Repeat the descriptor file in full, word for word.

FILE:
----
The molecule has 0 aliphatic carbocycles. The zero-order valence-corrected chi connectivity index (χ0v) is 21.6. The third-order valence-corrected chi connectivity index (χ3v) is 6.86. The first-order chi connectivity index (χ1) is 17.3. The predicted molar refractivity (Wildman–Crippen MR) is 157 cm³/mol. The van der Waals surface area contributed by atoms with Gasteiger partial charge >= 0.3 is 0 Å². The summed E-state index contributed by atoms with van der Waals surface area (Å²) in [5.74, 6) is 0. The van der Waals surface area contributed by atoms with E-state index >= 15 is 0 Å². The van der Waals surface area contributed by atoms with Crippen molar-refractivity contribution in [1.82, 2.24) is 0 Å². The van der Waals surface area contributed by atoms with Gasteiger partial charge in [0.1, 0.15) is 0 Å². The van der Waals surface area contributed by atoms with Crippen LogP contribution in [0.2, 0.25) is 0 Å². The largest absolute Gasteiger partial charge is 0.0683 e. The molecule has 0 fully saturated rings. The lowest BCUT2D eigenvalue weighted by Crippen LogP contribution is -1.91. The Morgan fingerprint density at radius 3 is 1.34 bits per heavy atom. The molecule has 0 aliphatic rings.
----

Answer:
The molecule has 0 aliphatic carbocycles. The zero-order valence-corrected chi connectivity index (χ0v) is 21.6. The third-order valence-corrected chi connectivity index (χ3v) is 6.86. The first-order chi connectivity index (χ1) is 17.3. The predicted molar refractivity (Wildman–Crippen MR) is 157 cm³/mol. The van der Waals surface area contributed by atoms with Gasteiger partial charge >= 0.3 is 0 Å². The summed E-state index contributed by atoms with van der Waals surface area (Å²) in [5.74, 6) is 0. The van der Waals surface area contributed by atoms with E-state index >= 15 is 0 Å². The van der Waals surface area contributed by atoms with Crippen molar-refractivity contribution in [1.82, 2.24) is 0 Å². The van der Waals surface area contributed by atoms with Gasteiger partial charge in [0.1, 0.15) is 0 Å². The van der Waals surface area contributed by atoms with Crippen LogP contribution in [0.2, 0.25) is 0 Å². The largest absolute Gasteiger partial charge is 0.0683 e. The molecule has 0 fully saturated rings. The lowest BCUT2D eigenvalue weighted by Crippen LogP contribution is -1.91. The Morgan fingerprint density at radius 3 is 1.34 bits per heavy atom. The molecule has 0 aliphatic rings.